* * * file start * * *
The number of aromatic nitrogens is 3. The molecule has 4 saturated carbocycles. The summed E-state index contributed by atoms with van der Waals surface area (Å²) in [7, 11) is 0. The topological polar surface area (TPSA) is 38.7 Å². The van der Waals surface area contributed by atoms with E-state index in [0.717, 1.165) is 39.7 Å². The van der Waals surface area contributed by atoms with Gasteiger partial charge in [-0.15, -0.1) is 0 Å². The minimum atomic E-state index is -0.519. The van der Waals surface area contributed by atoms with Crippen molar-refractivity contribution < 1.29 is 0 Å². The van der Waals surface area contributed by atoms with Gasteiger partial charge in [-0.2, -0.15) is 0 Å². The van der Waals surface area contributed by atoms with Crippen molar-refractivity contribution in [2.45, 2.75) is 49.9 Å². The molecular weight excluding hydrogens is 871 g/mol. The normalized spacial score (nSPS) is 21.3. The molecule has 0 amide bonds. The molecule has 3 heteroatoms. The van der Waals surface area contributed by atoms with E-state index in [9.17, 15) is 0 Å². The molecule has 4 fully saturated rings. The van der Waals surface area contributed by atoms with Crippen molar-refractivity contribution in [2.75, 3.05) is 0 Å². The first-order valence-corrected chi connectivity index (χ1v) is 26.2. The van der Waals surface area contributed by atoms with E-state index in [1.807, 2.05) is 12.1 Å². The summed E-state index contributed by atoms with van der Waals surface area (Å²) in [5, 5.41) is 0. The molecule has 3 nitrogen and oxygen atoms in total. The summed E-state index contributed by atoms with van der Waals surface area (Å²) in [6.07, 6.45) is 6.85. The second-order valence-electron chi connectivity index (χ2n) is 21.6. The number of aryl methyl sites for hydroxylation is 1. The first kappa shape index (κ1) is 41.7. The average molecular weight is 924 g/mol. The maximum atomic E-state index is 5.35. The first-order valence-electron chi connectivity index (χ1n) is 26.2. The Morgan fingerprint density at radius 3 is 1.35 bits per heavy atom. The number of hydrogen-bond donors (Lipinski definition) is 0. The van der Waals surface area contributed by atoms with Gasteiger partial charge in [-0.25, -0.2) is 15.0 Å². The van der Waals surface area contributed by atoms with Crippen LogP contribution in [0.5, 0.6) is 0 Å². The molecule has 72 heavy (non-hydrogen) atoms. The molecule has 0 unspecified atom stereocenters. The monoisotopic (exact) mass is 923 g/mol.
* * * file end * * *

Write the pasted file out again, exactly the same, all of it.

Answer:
The number of aromatic nitrogens is 3. The molecule has 4 saturated carbocycles. The summed E-state index contributed by atoms with van der Waals surface area (Å²) in [7, 11) is 0. The topological polar surface area (TPSA) is 38.7 Å². The van der Waals surface area contributed by atoms with E-state index in [0.717, 1.165) is 39.7 Å². The van der Waals surface area contributed by atoms with Gasteiger partial charge in [-0.15, -0.1) is 0 Å². The minimum atomic E-state index is -0.519. The van der Waals surface area contributed by atoms with Crippen molar-refractivity contribution < 1.29 is 0 Å². The van der Waals surface area contributed by atoms with Gasteiger partial charge in [-0.2, -0.15) is 0 Å². The van der Waals surface area contributed by atoms with Crippen molar-refractivity contribution in [2.45, 2.75) is 49.9 Å². The molecular weight excluding hydrogens is 871 g/mol. The normalized spacial score (nSPS) is 21.3. The molecule has 0 amide bonds. The molecule has 3 heteroatoms. The van der Waals surface area contributed by atoms with E-state index in [9.17, 15) is 0 Å². The molecule has 4 fully saturated rings. The van der Waals surface area contributed by atoms with Crippen molar-refractivity contribution in [2.75, 3.05) is 0 Å². The first-order valence-corrected chi connectivity index (χ1v) is 26.2. The van der Waals surface area contributed by atoms with E-state index in [1.807, 2.05) is 12.1 Å². The summed E-state index contributed by atoms with van der Waals surface area (Å²) in [5, 5.41) is 0. The molecule has 3 nitrogen and oxygen atoms in total. The summed E-state index contributed by atoms with van der Waals surface area (Å²) in [6.07, 6.45) is 6.85. The second-order valence-electron chi connectivity index (χ2n) is 21.6. The number of aryl methyl sites for hydroxylation is 1. The first kappa shape index (κ1) is 41.7. The average molecular weight is 924 g/mol. The maximum atomic E-state index is 5.35. The first-order valence-electron chi connectivity index (χ1n) is 26.2. The Morgan fingerprint density at radius 3 is 1.35 bits per heavy atom. The number of hydrogen-bond donors (Lipinski definition) is 0. The van der Waals surface area contributed by atoms with Gasteiger partial charge in [-0.25, -0.2) is 15.0 Å². The van der Waals surface area contributed by atoms with Crippen LogP contribution in [0.5, 0.6) is 0 Å². The molecule has 72 heavy (non-hydrogen) atoms. The molecule has 0 unspecified atom stereocenters. The monoisotopic (exact) mass is 923 g/mol.